Sweden will bring its new hard-nosed security stance to the helm of European politics next month when it assumes the EU’s rotating presidency.
Prime Minister Ulf Kristersson said security from criminal gangs at home and Russian aggression abroad was the “great issue of freedom of our time”.
His government will steer the EU agenda for six months while also trying to get Sweden's Nato membership application over the line.
Sweden turned a page on more than 200 years of non-alignment by seeking shelter in Nato after Russia’s invasion of Ukraine.
Mr Kristersson, in office since October, has appointed Sweden's first national security adviser and switched its “feminist foreign policy” to a focus on hard threats.
The threat was underscored when explosions on the Nord Stream pipelines caused a leak in Swedish waters, in an apparent act of sabotage.
Setting out priorities for Sweden’s six-month presidency, Mr Kristersson said the EU would have to adapt to become more resilient.
He said Sweden would drive EU efforts to become more strategically potent and tackle organised crime.
“Alongside Nato, the EU must take greater overall responsibility for European security,” Mr Kristersson said.
“The union that has become synonymous with peace, freedom and trade is now living alongside the kind of war that once created the very need for the EU.”
Sweden and Finland’s Nato applications are being held up by Turkey in a stand-off over terrorism and weapons exports.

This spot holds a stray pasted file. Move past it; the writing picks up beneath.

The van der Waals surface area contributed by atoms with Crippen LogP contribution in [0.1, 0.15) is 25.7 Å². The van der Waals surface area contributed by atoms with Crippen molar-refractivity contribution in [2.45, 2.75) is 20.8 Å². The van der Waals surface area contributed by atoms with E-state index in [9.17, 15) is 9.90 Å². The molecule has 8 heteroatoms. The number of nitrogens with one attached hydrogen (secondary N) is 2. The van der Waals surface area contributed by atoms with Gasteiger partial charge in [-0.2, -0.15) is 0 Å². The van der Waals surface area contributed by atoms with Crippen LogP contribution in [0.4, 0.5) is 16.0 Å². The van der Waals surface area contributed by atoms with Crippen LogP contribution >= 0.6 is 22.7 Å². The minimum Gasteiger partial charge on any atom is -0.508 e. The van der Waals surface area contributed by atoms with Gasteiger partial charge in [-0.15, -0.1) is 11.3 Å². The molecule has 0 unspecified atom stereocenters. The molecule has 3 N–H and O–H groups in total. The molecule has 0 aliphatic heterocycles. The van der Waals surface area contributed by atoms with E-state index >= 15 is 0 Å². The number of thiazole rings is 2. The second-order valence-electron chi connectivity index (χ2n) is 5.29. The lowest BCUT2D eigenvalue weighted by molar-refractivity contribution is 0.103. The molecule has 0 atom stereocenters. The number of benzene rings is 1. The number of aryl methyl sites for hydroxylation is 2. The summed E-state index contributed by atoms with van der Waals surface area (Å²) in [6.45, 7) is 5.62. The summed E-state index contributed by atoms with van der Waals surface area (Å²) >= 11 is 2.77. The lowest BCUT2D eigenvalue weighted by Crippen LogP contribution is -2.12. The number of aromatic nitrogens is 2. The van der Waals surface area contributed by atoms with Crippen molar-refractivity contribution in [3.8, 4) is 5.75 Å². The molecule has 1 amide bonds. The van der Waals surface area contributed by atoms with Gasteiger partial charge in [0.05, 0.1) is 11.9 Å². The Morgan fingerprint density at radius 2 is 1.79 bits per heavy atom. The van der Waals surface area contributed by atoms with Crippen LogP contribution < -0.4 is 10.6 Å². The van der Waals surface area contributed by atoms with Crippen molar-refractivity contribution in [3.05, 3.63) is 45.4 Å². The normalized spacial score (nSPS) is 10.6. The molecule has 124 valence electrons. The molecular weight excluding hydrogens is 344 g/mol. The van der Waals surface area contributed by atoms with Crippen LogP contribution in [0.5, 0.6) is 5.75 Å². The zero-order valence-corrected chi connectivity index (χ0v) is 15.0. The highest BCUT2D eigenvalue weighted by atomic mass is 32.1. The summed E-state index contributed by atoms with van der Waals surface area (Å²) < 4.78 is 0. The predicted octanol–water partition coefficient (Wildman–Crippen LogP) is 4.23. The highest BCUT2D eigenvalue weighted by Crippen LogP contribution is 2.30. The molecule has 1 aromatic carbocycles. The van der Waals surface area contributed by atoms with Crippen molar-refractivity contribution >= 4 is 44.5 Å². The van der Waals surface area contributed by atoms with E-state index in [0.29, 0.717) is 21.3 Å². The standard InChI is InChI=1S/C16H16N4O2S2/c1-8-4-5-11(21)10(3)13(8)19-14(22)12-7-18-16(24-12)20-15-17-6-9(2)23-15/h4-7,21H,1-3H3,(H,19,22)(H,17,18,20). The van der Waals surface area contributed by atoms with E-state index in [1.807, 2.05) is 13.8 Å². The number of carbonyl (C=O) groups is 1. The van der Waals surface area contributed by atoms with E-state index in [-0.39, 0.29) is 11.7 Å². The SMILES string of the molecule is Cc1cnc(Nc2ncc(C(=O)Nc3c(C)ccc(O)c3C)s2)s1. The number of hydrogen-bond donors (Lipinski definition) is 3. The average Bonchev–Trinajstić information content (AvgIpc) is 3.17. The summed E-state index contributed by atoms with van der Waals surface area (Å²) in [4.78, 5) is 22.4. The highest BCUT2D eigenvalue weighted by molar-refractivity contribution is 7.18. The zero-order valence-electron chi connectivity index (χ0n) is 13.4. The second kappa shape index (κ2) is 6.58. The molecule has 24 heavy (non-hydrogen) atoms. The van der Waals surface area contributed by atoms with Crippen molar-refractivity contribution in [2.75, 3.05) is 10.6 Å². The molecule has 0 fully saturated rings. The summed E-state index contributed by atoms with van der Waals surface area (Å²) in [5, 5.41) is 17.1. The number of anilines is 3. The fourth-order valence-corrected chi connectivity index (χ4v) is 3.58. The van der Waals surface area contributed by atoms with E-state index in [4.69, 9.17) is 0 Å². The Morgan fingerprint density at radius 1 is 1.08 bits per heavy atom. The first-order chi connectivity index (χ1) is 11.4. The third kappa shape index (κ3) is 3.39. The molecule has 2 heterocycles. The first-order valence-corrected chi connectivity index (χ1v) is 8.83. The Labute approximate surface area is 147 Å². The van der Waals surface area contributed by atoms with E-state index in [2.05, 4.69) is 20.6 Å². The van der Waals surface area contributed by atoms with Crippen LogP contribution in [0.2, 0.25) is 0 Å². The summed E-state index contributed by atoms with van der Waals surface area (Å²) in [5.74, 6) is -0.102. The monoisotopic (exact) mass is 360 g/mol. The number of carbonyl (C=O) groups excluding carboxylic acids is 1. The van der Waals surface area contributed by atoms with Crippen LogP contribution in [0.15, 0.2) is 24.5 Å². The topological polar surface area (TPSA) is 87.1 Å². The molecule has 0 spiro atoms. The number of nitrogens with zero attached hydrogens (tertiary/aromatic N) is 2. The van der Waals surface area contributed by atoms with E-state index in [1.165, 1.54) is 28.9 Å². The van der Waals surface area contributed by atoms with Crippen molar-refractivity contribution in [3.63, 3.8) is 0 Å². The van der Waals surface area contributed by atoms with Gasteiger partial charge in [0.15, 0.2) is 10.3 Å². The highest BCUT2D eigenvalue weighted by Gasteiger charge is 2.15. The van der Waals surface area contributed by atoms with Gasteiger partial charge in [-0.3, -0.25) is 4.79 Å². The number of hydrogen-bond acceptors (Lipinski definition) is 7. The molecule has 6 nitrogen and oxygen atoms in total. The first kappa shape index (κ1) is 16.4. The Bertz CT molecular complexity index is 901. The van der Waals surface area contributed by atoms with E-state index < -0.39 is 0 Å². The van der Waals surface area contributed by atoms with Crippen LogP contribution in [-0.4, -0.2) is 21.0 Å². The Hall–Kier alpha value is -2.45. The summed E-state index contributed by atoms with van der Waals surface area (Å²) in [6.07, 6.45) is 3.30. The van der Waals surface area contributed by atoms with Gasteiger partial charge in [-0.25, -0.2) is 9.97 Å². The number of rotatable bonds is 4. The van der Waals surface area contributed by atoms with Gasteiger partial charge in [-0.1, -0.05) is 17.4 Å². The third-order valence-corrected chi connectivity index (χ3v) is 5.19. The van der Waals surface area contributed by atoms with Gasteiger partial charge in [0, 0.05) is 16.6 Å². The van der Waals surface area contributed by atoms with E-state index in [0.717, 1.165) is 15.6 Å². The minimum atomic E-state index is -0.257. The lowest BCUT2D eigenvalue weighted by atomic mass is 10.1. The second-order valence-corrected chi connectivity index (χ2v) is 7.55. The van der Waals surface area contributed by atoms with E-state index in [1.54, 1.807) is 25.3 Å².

Hungary has also yet to ratify their applications, although it says it supports them.
John Chipman, director general of the International Institute for Strategic Studies, believes the end of Sweden and Finland’s neutrality has given European security a new “Nordic centrality”.
“An important impact of Russia’s war on Ukraine was that the geopolitical centre of gravity in Europe moved to the east and the north,” he wrote in the IISS’s annual strategic survey.
“In an enlarged Nato, and with Russia having attacked Ukraine, it is the countries of the north and east which rightly have a key ‘swing vote’ on how Nato analyses risks to European security.”
Sweden’s shift in priorities has left some people alarmed about it losing its reputation as a progressive, peace-loving nation.
As well as abandoning an explicitly feminist foreign policy, Mr Kristersson has tacked to the right on immigration, climate change and foreign aid.
But he told MPs that Sweden would try to strengthen EU climate action with progress on electrification, clean energy and battery storage.
He said the EU should diversify its foreign trade to avoid falling into the same trap it did with its reliance on Russian energy imports.
One ambition is to develop a European semiconductor industry to ease reliance on Chinese parts.
Another Swedish priority is defending the rule of law, setting up a potential clash with Hungary over its alleged erosion of democratic standards.
The focus on crime comes with Sweden plagued by a wave of gangland shootings that overshadowed the recent election campaign.
“When I see the blue-and-yellow EU flag standing as a symbol of freedom next to the blue-and-yellow Ukrainian flag, I am convinced that a blue-and-yellow Swedish presidency is taking on an important task of maintaining these values in Europe,” Mr Kristersson said.
“Together we can overcome the crises and build a better Europe. But only if we do it together — and only if we in Sweden do our part.”
The EU presidency chairs ministerial meetings where compromises are negotiated between the bloc’s 27 countries.
The French and Czech presidencies in 2022 steered through a barrage of sanctions on Russia, including flight bans, trade embargoes and hundreds of individual asset freezes.
But long-running EU spats over energy, climate and asylum policy have yet to be fully resolved.
Another outstanding dispute is the expansion of the visa-free Schengen zone to include Bulgaria and Romania, which was vetoed by Austria and the Netherlands.
Sweden will hold the presidency from January to June. Spain will take its turn in the second half of 2023.